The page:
Once a driver has been recruited, attended orientation and begins driving, take-home pay not meeting expectations out of the gate is a leading cause of early turnover. We have seen hundreds of comments from drivers that the settlement process is confusing and that they don’t understand what ends up in their pocket and why. And they can’t get understandable or timely answers.
Accurately explaining driver pay in recruiting is just the first step. In orientation, for most carriers, there is finally time to give explanations and training on how the system will really work.
Strategy One: Hear from Driver Settlement Representatives
Bring representatives from the settlement, HR and operations departments to give detailed presentations to train drivers on every aspect of driver earnings in your system, such as:
- How gross pay is calculated and what can influence the level up or down. These factors might include driver availability, run preferences, and whether a driver commonly will “ramp up” over time in a carrier’s system.
- How loads or runs are assigned or given out with special emphasis on efforts to make the process fair for new drivers.
- How standard and variable deductions work.
- What assessorial pay is available and when and the process to receive that pay.
- What process is available to appeal settlement amounts when the driver’s understanding doesn’t match their settlement.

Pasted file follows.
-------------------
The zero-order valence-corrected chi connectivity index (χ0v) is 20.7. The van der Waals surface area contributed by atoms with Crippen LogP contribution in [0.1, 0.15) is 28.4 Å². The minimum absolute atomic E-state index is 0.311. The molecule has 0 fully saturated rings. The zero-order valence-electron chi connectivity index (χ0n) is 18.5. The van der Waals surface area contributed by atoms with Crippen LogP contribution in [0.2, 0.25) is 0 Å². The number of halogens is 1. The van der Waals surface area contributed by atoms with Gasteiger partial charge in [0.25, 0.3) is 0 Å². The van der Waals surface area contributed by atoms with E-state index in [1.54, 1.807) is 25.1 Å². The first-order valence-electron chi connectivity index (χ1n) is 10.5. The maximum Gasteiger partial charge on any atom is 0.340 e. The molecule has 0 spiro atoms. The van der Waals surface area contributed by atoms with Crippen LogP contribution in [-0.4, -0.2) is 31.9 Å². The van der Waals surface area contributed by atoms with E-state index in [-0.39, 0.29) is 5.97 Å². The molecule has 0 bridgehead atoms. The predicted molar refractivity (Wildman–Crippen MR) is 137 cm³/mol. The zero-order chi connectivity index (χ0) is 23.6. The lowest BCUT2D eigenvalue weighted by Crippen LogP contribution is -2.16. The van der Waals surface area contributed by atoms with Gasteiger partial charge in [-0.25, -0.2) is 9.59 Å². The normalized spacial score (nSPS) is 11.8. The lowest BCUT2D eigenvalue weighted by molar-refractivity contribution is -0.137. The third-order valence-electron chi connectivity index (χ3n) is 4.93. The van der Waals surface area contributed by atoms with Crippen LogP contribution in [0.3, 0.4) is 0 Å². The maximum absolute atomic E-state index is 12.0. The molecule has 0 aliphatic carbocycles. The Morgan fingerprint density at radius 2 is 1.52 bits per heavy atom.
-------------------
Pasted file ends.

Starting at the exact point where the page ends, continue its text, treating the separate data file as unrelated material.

- Business coaching for owner-operators on managing costs and other deductions under their control.
Whenever possible ask the presenters to prepare handouts with real-world examples for driver reference when out on the road
Now that the driver is operating in your system with a complete understanding of how the settlement system works it’s time for the next level.
Strategy Two: Track Driver Pay
If your goal is to truly move the needle on driver retention, then it’s time to stop thinking about drivers as just another variable expense that can flex up or down based on the needs of the business. It won’t work that way for salaried employees and really hasn’t ever worked that way for hourly office employees. People need a certain minimum level of income to survive and pay their bills and drivers are no different. Therefore, you should keep track of how your average driver pay is trending.
- Set a minimum threshold of gross settlement for a driver fully available in a settlement payroll cycle.
- Identify drivers who fall below that threshold.
- Investigate and rule out drivers who fall below the threshold because of things under their control like taking time off or turning down runs.
- Have someone in your team assigned to help the rest of the drivers falling below the threshold.
- At a senior executive level, track the percentage of drivers falling below the threshold as a leading indicator of potential turnover, symptom of operations maintain too much capacity or an early indicator of falling revenue opportunities.
The bottom line is that drivers must consistently make enough money to survive and thrive like everyone else. Clarity, transparency, training, and understanding are important. But making enough is vital.
You can learn more about driver pay trends by visiting the National Transportation Institute’s helpful Driver Wages resource.